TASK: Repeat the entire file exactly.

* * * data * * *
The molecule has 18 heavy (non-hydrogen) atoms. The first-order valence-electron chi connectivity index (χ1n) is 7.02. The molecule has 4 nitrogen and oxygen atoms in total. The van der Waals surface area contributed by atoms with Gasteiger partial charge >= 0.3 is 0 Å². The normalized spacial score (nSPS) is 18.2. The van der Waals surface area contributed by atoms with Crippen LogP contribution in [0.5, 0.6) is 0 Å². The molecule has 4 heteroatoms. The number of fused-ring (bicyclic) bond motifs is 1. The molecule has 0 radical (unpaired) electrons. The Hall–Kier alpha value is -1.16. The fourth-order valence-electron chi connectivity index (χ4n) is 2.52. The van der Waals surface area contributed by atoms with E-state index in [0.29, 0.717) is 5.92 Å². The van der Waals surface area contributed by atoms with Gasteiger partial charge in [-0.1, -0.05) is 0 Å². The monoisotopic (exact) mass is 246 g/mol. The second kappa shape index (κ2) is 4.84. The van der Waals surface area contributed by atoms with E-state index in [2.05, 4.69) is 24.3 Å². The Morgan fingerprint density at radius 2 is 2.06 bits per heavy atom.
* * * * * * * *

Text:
The molecule has 18 heavy (non-hydrogen) atoms. The first-order valence-electron chi connectivity index (χ1n) is 7.02. The molecule has 4 nitrogen and oxygen atoms in total. The van der Waals surface area contributed by atoms with Gasteiger partial charge >= 0.3 is 0 Å². The normalized spacial score (nSPS) is 18.2. The van der Waals surface area contributed by atoms with Crippen LogP contribution in [0.5, 0.6) is 0 Å². The molecule has 4 heteroatoms. The number of fused-ring (bicyclic) bond motifs is 1. The molecule has 0 radical (unpaired) electrons. The Hall–Kier alpha value is -1.16. The fourth-order valence-electron chi connectivity index (χ4n) is 2.52. The van der Waals surface area contributed by atoms with E-state index in [0.29, 0.717) is 5.92 Å². The van der Waals surface area contributed by atoms with Gasteiger partial charge in [-0.1, -0.05) is 0 Å². The monoisotopic (exact) mass is 246 g/mol. The second kappa shape index (κ2) is 4.84. The van der Waals surface area contributed by atoms with E-state index in [2.05, 4.69) is 24.3 Å². The Morgan fingerprint density at radius 2 is 2.06 bits per heavy atom.